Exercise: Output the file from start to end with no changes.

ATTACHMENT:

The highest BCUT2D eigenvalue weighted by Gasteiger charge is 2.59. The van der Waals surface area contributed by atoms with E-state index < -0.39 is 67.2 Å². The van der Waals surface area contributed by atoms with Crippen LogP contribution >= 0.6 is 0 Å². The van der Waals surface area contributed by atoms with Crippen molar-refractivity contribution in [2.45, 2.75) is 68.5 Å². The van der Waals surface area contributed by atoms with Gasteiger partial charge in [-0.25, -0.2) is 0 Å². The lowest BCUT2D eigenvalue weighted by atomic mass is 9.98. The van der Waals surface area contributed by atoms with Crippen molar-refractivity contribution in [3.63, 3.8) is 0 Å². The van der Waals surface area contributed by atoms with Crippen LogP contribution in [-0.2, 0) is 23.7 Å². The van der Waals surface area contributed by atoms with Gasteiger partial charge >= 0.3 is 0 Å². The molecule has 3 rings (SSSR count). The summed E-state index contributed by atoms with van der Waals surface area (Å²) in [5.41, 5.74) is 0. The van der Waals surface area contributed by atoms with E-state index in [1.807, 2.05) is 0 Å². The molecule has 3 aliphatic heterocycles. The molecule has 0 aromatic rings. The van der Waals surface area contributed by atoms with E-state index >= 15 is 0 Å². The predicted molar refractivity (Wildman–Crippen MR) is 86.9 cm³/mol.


The highest BCUT2D eigenvalue weighted by Gasteiger charge is 2.59. The van der Waals surface area contributed by atoms with E-state index < -0.39 is 67.2 Å². The van der Waals surface area contributed by atoms with Crippen LogP contribution >= 0.6 is 0 Å². The van der Waals surface area contributed by atoms with Crippen molar-refractivity contribution in [2.45, 2.75) is 68.5 Å². The van der Waals surface area contributed by atoms with Gasteiger partial charge in [-0.25, -0.2) is 0 Å². The lowest BCUT2D eigenvalue weighted by atomic mass is 9.98. The van der Waals surface area contributed by atoms with Crippen molar-refractivity contribution in [3.63, 3.8) is 0 Å². The van der Waals surface area contributed by atoms with Crippen LogP contribution in [-0.2, 0) is 23.7 Å². The van der Waals surface area contributed by atoms with Gasteiger partial charge >= 0.3 is 0 Å². The molecule has 3 rings (SSSR count). The summed E-state index contributed by atoms with van der Waals surface area (Å²) in [5.41, 5.74) is 0. The van der Waals surface area contributed by atoms with E-state index in [1.807, 2.05) is 0 Å². The molecule has 3 aliphatic heterocycles. The molecule has 0 aromatic rings. The van der Waals surface area contributed by atoms with E-state index >= 15 is 0 Å². The predicted molar refractivity (Wildman–Crippen MR) is 86.9 cm³/mol.